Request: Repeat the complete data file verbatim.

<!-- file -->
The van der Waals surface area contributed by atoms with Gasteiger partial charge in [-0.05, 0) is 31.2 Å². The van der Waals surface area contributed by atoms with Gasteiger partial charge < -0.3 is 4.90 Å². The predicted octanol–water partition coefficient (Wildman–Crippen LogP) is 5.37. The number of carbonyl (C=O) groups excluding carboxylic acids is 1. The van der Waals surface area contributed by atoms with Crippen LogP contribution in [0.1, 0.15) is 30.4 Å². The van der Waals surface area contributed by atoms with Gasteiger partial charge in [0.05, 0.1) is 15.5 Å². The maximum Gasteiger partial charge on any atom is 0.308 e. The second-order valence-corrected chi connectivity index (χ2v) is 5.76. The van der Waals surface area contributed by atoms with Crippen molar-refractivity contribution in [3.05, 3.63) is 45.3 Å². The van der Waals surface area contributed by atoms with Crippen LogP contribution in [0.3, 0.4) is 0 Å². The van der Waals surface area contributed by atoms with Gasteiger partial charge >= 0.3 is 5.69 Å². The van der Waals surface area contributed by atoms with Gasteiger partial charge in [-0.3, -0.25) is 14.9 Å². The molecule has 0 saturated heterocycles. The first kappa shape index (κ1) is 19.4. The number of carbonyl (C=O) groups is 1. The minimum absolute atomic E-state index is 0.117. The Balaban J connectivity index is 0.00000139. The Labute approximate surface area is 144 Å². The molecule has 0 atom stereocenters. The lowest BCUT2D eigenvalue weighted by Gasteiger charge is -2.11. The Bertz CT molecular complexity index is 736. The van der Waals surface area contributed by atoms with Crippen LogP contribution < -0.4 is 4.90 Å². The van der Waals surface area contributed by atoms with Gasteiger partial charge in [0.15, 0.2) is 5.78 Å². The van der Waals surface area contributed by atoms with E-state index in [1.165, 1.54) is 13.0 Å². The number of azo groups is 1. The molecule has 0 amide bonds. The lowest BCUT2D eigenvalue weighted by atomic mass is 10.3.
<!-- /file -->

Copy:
The van der Waals surface area contributed by atoms with Gasteiger partial charge in [-0.05, 0) is 31.2 Å². The van der Waals surface area contributed by atoms with Gasteiger partial charge < -0.3 is 4.90 Å². The predicted octanol–water partition coefficient (Wildman–Crippen LogP) is 5.37. The number of carbonyl (C=O) groups excluding carboxylic acids is 1. The van der Waals surface area contributed by atoms with Crippen LogP contribution in [0.1, 0.15) is 30.4 Å². The van der Waals surface area contributed by atoms with Gasteiger partial charge in [0.05, 0.1) is 15.5 Å². The maximum Gasteiger partial charge on any atom is 0.308 e. The second-order valence-corrected chi connectivity index (χ2v) is 5.76. The van der Waals surface area contributed by atoms with Crippen molar-refractivity contribution in [3.05, 3.63) is 45.3 Å². The van der Waals surface area contributed by atoms with Crippen LogP contribution in [0.3, 0.4) is 0 Å². The van der Waals surface area contributed by atoms with Gasteiger partial charge >= 0.3 is 5.69 Å². The van der Waals surface area contributed by atoms with Gasteiger partial charge in [-0.3, -0.25) is 14.9 Å². The molecule has 0 saturated heterocycles. The first kappa shape index (κ1) is 19.4. The number of carbonyl (C=O) groups is 1. The minimum absolute atomic E-state index is 0.117. The Balaban J connectivity index is 0.00000139. The Labute approximate surface area is 144 Å². The molecule has 0 atom stereocenters. The lowest BCUT2D eigenvalue weighted by Gasteiger charge is -2.11. The Bertz CT molecular complexity index is 736. The van der Waals surface area contributed by atoms with Crippen LogP contribution < -0.4 is 4.90 Å². The van der Waals surface area contributed by atoms with Gasteiger partial charge in [0.15, 0.2) is 5.78 Å². The van der Waals surface area contributed by atoms with E-state index in [1.165, 1.54) is 13.0 Å². The number of azo groups is 1. The molecule has 0 amide bonds. The lowest BCUT2D eigenvalue weighted by atomic mass is 10.3.